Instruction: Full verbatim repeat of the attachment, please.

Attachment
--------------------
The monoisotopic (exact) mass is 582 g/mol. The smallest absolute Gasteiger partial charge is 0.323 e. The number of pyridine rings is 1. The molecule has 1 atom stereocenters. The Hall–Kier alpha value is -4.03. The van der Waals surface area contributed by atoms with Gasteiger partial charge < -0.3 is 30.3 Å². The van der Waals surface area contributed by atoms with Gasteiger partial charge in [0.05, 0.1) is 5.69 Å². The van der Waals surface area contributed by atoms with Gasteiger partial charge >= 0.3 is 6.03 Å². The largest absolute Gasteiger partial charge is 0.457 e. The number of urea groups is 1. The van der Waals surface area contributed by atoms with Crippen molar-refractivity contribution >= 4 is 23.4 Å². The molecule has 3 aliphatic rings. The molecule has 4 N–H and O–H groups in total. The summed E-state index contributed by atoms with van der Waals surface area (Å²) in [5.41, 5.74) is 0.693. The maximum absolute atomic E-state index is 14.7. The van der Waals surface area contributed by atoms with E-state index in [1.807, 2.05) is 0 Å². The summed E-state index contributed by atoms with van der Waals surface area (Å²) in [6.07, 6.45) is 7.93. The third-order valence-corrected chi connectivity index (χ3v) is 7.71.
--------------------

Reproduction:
The monoisotopic (exact) mass is 582 g/mol. The smallest absolute Gasteiger partial charge is 0.323 e. The number of pyridine rings is 1. The molecule has 1 atom stereocenters. The Hall–Kier alpha value is -4.03. The van der Waals surface area contributed by atoms with Gasteiger partial charge < -0.3 is 30.3 Å². The van der Waals surface area contributed by atoms with Gasteiger partial charge in [0.05, 0.1) is 5.69 Å². The van der Waals surface area contributed by atoms with Gasteiger partial charge >= 0.3 is 6.03 Å². The largest absolute Gasteiger partial charge is 0.457 e. The number of urea groups is 1. The van der Waals surface area contributed by atoms with Crippen molar-refractivity contribution >= 4 is 23.4 Å². The molecule has 3 aliphatic rings. The molecule has 4 N–H and O–H groups in total. The summed E-state index contributed by atoms with van der Waals surface area (Å²) in [5.41, 5.74) is 0.693. The maximum absolute atomic E-state index is 14.7. The van der Waals surface area contributed by atoms with E-state index in [1.807, 2.05) is 0 Å². The summed E-state index contributed by atoms with van der Waals surface area (Å²) in [6.07, 6.45) is 7.93. The third-order valence-corrected chi connectivity index (χ3v) is 7.71.